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Adams Remembered

Posted by acdtest on February 10, 2003

Adams Remembered

his month marks the 101st anniversary of the birth of the celebrated American landscape photographer Ansel Adams. The anniversary is one I ought to remember as the transcendent work of this great artist played a not insignificant role in my life; in fact was responsible for one of its turning points.

After spending years training for a career in music, I quit conservatory having convinced myself — rightly, as I then thought (and today still think) despite protestations to the contrary by mentors and teachers — I lacked the native gift required to excel in the field, and as a matter of necessity turned instead to the world of business where, to my utter surprise and mild horror, I became fairly well-off (if not genuinely rich) fairly quickly. After spending some ten years at this, I glimpsed into my future, and was there confronted by the bleak and depressing prospect that the most my life would ever accomplish would be to make more money. Well, money is important only when it’s lacking, and as one of my favorite movie lines goes (this one from Citizen Kane, and as verbatim as I can remember it): “It’s no trick to make a lot of money — if all you want to do is to make a lot of money.”

So, at the ripe age of 30, I left the world of business, and struck out on a new career in the world of the arts — sort of. What I did was take up a career as a photographer of architecture. This seemed for me a natural as architecture was one of my lifelong interests, I already had a secure knowledge of basic photographic technique which knowledge I was certain I could expand easily to become expert, and by my taking on a well-chosen clientele I felt certain I could earn an at least bread-and-butter living by my efforts.

And so it worked out just as I’d envisioned — better than I envisioned — until one day I encountered an original print of this by Adams (click on thumbnail for larger image):

and I was lost. I then and there abandoned photographing architecture forever, and embarked on a course that for years after was determined to follow in Adams’s footsteps.

So what’s with that photograph?, you may ask It’s simply a pretty picture. And indeed it’s nothing more than that — until, that is, one has seen at first hand an original Adams print of that pretty picture, whereupon the pretty picture immediately becomes something infinitely greater; something almost unimaginable for one with no prior experience of an original Adams print. The initial experience is one of aesthetic shock; or better, aesthetic arrest, to use Joyce’s language. One even has some difficulty seeing the print as a photograph so physically different does it appear from an ordinary black-and-white photographic image. The blacks are impossibly deep; the whites, impossibly radiant; the gradation of tones from deepest black to most brilliant white, impossibly rich, subtle, and delicately detailed; and the lambently luminous whole so seemingly three-dimensional one imagines one could reach one’s hand beyond the print’s surface and deep into the image itself.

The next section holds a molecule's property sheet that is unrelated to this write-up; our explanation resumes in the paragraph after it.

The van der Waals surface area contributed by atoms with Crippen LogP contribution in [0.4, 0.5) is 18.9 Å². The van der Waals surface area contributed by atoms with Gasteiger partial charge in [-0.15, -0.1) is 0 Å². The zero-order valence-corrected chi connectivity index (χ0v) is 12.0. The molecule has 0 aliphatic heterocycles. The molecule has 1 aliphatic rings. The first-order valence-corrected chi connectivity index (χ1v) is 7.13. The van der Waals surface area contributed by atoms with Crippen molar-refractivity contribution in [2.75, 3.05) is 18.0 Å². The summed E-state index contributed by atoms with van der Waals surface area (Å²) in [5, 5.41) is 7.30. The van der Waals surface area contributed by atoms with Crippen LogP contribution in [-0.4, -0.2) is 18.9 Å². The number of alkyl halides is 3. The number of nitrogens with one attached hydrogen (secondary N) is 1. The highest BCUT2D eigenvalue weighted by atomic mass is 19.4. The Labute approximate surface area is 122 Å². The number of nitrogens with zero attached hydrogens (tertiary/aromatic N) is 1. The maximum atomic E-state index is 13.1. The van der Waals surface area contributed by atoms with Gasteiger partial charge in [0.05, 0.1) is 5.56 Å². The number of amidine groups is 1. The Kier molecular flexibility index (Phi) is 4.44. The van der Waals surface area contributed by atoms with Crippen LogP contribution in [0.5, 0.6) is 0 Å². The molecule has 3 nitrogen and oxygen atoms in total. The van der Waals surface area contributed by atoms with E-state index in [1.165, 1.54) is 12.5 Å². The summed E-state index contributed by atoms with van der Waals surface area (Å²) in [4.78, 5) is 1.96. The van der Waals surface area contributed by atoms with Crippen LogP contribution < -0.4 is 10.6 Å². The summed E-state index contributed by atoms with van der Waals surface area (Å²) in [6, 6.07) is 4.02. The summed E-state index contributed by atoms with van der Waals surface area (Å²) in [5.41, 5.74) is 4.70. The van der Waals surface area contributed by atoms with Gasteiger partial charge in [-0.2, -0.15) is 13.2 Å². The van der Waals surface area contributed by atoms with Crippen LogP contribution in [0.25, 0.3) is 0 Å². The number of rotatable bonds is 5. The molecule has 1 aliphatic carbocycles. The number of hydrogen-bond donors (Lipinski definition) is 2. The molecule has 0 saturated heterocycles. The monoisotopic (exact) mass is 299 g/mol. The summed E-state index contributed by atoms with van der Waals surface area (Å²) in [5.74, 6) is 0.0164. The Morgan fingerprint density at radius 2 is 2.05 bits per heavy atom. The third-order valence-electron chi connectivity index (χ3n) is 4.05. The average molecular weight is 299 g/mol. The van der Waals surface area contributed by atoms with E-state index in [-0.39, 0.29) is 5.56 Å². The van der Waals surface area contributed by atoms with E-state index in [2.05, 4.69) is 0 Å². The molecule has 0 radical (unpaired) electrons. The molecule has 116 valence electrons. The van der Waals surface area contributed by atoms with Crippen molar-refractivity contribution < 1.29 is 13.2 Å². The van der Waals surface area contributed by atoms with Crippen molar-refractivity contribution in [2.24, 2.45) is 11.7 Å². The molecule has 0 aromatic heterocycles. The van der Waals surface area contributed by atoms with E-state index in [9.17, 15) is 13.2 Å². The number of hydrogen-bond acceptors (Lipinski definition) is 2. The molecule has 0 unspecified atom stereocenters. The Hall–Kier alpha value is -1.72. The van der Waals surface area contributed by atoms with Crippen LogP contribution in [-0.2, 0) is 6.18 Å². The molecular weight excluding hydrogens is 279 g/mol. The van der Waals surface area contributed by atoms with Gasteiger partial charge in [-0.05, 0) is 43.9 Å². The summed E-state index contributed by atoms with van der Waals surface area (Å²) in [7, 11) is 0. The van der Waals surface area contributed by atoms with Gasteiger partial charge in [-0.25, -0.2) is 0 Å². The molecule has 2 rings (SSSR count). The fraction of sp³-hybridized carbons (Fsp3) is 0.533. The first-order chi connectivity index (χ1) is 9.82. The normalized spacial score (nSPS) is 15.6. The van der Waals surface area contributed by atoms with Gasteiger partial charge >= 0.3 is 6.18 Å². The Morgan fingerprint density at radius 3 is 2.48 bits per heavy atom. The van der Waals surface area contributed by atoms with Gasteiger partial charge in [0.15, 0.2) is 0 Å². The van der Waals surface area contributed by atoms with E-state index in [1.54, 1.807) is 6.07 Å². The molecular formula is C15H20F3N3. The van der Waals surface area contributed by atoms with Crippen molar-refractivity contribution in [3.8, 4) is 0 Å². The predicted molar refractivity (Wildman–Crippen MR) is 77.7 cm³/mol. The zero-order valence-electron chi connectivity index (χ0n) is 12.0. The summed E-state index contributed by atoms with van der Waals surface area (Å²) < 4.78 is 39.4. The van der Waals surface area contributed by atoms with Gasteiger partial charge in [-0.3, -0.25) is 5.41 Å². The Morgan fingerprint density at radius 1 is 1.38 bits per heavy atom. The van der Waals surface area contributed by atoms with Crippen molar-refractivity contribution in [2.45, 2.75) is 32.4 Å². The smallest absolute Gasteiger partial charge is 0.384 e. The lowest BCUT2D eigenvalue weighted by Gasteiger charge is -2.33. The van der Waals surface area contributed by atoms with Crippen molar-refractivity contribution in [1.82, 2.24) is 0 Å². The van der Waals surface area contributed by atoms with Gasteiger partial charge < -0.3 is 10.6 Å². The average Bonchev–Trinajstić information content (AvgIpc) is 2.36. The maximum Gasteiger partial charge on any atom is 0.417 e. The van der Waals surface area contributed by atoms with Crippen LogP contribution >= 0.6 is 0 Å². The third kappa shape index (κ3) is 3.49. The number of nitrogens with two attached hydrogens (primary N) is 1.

All that is the product of Adams’s prodigious technical skill, and as well an essential element of the uncopyable core of his singular visual genius. That technical skill can be acquired by most dedicated photographers possessing a good photographic eye, but even when acquired is but groundwork only; a matter of craft the possession of which is expected of any serious photographer working in black-and-white. Adams’s art, however, goes beyond — way beyond — questions of craft in his mature landscape work (his early work is, well, early work, reflecting the perversely in-fashion painterly look of the time, and his non-landscape work unremarkable).

At their best, Adams’s prints of landscape subjects transfigure and transcend their subject matter, and render in the processed image not the subject’s outward appearance, but its mystical center as Adams “previsualized” it when looking at the framed view of the scene on the ground glass of his large-format view camera. (“Previsualization” is Adams’s term for seeing in the mind’s eye the finished processed print of the image seen on the ground glass.) “I look upon the lines and forms of Nature as if they were but the vast expression of ideas within the Cosmic Mind,” said Adams. Indeed, and it was precisely that, not the “lines and forms of Nature” which he captured in his prints, thereby permitting us to experience it as well.

I’ve never met a serious photographer, myself included, who, for the first time ensorcelled by an Adams’s print, did not initially imagine he could exactly match its qualities if he worked assiduously at learning all the necessary techniques. Indeed, Adams himself fostered and encouraged such an idea, and enthusiastically shared his methods and techniques with others, wrote detailed books on the subject that are still earnestly studied classics in the field, and was generous almost to a fault with his time in giving personal help and guidance to other serious photographers. Thousands — again, myself included — have benefited from his teaching, but none — not one — has ever succeeded in producing a finished print of a landscape subject that could be mistaken by an experienced eye for a genuine Adams-visualized and -made print.

There’s a famous story of the great critic and photography historian Beaumont Newhall who one day, while thumbing through a magazine, unexpectedly came across an Adams landscape image the original print of which was known to him. His fresh apprehension of the image made him literally fall back in awe on the couch on which he was sitting, murmuring to himself that Adams must surely be the greatest photographer who ever lived.

The story is not apocryphal, and in his assessment Newhall was not far wrong.


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